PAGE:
What Can You Drink Instead Of Soda?

The best beverage for hydration is plain water. Experts advise pregnant women to drink 8-12 cups of water every day (14). But sometimes, drinking plain water may get boring and monotonous, and it’s then that you can drink the following instead of soda.

  • Low-fat milk
  • Buttermilk
  • Coconut milk
  • Coconut water
  • Homemade fruit-infused water

Besides these, you can also consume some types of vegetable and fruit juices and tea, such as green tea, in small amounts as said before, because of the caffeine, and ginger tea. However, consult your doctor before trying any herbal tea since some teas might not be appropriate during pregnancy (15).

Frequently Asked Questions

1. How many sodas can I drink when pregnant?

Since one can of soda contains artificial sweeteners and caffeine within the amounts of the recommended dosage for pregnant women, you may have one can of diet soda per day (16).

2. Does drinking soda when pregnant cause ADHD?

According to a study, daily soda intake while pregnant may be associated with ADHD in the child. However, you should consult your OB/Gyn to confirm its effects to continue enjoying your favorite beverage (17).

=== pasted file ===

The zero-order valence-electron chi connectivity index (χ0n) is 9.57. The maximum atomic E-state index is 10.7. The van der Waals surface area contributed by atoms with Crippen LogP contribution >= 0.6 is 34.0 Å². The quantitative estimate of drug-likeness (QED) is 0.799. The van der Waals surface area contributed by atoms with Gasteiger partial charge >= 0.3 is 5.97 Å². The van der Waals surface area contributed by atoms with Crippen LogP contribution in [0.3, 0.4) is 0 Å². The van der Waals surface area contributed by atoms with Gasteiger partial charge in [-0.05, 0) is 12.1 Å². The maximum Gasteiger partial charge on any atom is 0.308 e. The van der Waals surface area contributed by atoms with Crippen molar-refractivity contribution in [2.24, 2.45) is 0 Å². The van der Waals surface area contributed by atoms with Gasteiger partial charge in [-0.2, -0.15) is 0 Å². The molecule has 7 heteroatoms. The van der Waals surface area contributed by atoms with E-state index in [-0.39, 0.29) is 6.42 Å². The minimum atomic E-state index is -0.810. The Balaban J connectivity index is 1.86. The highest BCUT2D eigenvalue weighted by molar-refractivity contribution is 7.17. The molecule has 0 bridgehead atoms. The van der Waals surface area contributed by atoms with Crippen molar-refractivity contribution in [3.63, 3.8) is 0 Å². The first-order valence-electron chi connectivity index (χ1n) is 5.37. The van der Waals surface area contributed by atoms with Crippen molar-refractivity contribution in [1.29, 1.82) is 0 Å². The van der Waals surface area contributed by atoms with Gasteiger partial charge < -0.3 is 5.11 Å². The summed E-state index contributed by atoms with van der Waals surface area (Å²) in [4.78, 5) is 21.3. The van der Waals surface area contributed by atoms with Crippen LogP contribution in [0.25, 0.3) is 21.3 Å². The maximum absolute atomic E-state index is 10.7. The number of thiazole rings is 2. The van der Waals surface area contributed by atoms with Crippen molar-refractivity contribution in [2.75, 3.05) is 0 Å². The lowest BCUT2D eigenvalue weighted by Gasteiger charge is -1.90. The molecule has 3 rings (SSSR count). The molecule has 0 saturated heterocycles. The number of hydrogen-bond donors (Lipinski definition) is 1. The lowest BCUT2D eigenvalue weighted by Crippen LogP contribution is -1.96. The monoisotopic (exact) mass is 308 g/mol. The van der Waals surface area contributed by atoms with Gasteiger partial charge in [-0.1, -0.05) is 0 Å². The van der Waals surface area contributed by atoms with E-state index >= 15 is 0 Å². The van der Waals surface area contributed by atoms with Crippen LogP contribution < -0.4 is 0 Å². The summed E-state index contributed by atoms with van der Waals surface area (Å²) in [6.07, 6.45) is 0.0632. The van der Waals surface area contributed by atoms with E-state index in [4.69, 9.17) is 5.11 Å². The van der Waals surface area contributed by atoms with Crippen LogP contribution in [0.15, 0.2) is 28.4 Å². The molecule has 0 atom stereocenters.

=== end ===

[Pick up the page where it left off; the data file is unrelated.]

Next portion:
An occasional soda is usually unlikely to harm you or your baby. However, avoid having it frequently or making it part of your daily diet. The high caffeine and sugar content may cause adverse effects on the fetus over time. Diet sodas are not any better due to their artificial sweeteners. Explore other safe beverages, such as milk or coconut water, and stick to plain water for safe hydration during pregnancy.

Infographic: Fruit-Infused Water To Stay Hydrated During Pregnancy

Fruit-infused water can be an ideal replacement for soda during pregnancy. These refreshing and flavorful drinks will help you keep adequately hydrated while satisfying your palate. Go through the infographic below for some easy recipes.

refreshing fruit infused water recipes for pregnancy [infographic]
Illustration: MomJunction Design Team

Key Pointers

  • Some pregnant women consume soda to combat fatigue.
  • However, soda being a carbonated drink might be unsafe during pregnancy.
  • Pregnant women are at risk of side effects from soda, including insomnia, indigestion, nausea, and dizziness.
  • Moreover, consuming soda might put you at higher risk of pregnancy-related complications such as diabetes, weight gain, and preterm birth.


MomJunction's articles are written after analyzing the research works of expert authors and institutions. Our references consist of resources established by authorities in their respective fields. You can learn more about the authenticity of the information we present in our editorial policy.